TANZANIA – Tanzania expects tea production to rise by over 40% to 40,000 tonnes in the 2020/21 season, boosted by good weather conditions.

This was revealed by the Tea Board of Tanzania (TBT) who indicated that the rise will be an improvement from the previous season’s 28,000 tonnes which was 20% short of the period’s target of 38,000 tonnes.

The 2019/20 tea production was also a decline from 2018/19’s 37,000 tonnes which had surpassed its target of 35,000 tonnes of tea.

Tea being one of the country’s main cash crops, Tanzania targets to harvest 60,000,000kg by 2024/25.

In a bid to meet this ambitious target, the board has set out a myriad of strategies including reviving abandoned old farms, expand existing tea plantations, for example, in Njombe and also to increase seedlings production for new plantations.

TTB Director-General Nicholaus Mauya also highlighted that the board has been encouraging smallholder farmers to join cooperative unions and currently about 95 per cent of them had joined associations.

“We have been working with various stakeholders, including Tanzania Fertiliser Regulatory Authority (TFRA) to ensure that smallholder farmers get access to affordable fertilisers to boost production,” he added.

Tanzania’s tea production to reach 40,000 tonnes in 2020/21 while coffee to hit 70,000 tonnes

Tea production in Tanzania is currently produced in an area measuring 23,805.55 hectares, where 40% i.e., 11,500 hectares is held by smallholder farmers while largescale farmers manage the remaining 12,300 hectares.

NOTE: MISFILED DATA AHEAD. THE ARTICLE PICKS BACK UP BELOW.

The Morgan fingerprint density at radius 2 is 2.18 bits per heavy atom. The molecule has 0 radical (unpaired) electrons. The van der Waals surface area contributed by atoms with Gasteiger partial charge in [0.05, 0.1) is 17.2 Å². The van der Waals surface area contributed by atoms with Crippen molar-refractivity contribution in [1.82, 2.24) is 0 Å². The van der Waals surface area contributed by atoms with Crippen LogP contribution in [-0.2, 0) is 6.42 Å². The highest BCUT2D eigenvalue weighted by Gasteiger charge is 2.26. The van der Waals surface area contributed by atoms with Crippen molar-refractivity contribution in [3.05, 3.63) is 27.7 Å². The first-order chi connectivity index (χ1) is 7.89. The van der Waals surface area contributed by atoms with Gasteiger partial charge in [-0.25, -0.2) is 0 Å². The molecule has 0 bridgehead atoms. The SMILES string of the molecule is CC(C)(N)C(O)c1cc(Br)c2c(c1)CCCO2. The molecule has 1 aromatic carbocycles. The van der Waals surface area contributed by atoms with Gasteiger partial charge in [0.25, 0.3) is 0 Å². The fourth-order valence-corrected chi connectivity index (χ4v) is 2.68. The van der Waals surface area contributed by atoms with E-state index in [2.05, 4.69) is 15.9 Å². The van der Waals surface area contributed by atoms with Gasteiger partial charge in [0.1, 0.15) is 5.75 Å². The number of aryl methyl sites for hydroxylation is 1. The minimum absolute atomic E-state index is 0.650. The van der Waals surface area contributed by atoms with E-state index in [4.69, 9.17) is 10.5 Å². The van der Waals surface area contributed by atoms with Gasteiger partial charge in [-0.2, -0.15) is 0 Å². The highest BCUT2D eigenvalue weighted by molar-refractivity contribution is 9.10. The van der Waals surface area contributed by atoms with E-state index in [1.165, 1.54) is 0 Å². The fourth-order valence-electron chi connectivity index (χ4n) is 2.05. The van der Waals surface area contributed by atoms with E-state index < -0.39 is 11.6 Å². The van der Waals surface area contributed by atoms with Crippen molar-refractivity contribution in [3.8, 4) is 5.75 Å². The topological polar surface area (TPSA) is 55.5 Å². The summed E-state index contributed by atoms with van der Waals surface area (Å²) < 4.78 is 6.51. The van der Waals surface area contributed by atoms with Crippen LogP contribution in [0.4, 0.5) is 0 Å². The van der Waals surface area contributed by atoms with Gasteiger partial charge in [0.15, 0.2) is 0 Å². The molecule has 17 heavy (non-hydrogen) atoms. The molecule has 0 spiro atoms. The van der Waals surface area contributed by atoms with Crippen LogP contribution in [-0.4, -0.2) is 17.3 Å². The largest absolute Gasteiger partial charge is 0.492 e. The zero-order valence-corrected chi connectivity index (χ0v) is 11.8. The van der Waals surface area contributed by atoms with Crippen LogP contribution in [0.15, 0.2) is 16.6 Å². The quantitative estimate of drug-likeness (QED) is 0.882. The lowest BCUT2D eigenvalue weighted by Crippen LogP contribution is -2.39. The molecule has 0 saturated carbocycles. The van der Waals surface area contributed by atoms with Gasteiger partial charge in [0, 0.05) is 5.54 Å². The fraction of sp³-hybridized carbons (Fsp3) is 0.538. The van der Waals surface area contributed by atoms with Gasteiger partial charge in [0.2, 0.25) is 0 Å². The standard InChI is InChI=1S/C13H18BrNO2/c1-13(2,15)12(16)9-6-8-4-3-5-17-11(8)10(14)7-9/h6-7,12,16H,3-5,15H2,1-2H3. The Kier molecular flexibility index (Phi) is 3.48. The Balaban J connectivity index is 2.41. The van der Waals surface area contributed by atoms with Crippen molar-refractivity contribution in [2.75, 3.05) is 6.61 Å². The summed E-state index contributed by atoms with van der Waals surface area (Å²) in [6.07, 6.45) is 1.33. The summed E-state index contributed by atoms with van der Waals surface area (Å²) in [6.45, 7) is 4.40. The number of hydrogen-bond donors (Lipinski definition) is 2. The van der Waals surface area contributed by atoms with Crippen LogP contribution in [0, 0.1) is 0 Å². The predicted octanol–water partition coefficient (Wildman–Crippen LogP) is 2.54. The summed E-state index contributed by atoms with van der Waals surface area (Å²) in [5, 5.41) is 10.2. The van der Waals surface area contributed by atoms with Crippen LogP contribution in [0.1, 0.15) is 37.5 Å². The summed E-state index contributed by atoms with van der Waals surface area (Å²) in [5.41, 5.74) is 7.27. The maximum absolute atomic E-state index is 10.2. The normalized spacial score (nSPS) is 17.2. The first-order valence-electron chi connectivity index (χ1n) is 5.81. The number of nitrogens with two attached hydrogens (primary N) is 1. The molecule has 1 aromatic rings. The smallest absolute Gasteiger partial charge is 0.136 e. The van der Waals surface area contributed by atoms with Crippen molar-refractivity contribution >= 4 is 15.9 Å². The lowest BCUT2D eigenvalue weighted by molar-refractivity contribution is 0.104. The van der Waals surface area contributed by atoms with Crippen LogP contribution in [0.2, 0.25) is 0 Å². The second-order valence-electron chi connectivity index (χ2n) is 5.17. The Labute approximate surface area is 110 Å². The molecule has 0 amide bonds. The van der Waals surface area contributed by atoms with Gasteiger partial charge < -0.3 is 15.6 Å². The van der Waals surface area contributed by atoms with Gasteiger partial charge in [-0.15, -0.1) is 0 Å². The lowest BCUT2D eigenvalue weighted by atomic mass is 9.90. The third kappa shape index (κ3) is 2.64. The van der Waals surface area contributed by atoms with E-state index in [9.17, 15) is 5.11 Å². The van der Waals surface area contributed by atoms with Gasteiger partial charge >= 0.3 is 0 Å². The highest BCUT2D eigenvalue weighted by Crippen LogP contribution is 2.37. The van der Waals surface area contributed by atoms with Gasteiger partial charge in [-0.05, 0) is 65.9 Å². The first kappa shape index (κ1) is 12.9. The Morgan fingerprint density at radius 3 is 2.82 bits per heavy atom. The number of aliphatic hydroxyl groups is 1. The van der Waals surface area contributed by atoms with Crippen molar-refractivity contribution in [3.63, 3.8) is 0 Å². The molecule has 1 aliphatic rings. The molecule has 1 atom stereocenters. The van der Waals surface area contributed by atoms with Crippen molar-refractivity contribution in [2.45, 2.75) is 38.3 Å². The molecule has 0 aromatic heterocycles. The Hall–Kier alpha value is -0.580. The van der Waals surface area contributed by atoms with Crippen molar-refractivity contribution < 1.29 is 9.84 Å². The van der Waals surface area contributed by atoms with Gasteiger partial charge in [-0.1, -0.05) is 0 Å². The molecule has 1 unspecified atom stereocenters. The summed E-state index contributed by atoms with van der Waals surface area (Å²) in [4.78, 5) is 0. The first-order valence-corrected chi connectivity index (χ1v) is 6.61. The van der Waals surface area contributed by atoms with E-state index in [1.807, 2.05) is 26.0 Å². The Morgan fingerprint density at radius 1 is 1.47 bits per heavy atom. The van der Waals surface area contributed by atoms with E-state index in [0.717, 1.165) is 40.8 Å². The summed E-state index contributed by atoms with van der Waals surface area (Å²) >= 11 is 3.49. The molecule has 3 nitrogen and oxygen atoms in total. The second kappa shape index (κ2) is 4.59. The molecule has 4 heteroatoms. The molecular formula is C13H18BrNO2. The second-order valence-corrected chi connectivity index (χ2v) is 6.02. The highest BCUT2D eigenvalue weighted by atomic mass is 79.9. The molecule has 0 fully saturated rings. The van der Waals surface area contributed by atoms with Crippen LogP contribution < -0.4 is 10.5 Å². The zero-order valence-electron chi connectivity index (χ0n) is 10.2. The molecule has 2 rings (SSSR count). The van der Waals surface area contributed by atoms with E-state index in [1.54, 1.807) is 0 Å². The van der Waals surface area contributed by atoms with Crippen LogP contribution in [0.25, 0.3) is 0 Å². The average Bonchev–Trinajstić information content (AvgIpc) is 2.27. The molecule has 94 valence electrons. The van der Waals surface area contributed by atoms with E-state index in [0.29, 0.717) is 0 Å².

The leading tea producing regions in the country include Iringa, Mbeya and Njombe harvesting approximately 70 per cent of the country’s total output. Others are Tanga, Kagera and Mara regions.

Coffee production to hit 70,000 tonnes

Meanwhile, the country’s coffee production in the 2020/2021 harvest season is expected to hit a record 70,000 tonnes, up from 59,000 tons in 2019/2020, according to the Tanzania Coffee Board (TCB).

In an economic review by the Bank of Tanzania, low production of coffee and cotton in the country affected the exports of traditional produces last year despite improved prices in the world market, reports The Citizen.

According to the report, the value of traditional exports decreased to US$819.1 million in 2020 from US$834.6 million recorded in 2019.

“The decline in coffee and cotton value manifested in export volume, following low production while sisal and tea exports declined on account of both low volume and prices,” the report reads in part.

However, the two cash crops were among the commodities that saw an increase in price in the world market.

There was an improvement of 15 percent on the world market prices for Arabica coffee in December last year to US$3.3 per kilogramme from US$2.9 charged in the corresponding month in 2019.

Global coffee production for 2019/20 is estimated at 168.55 million bags versus consumption of 167.59 million bags.

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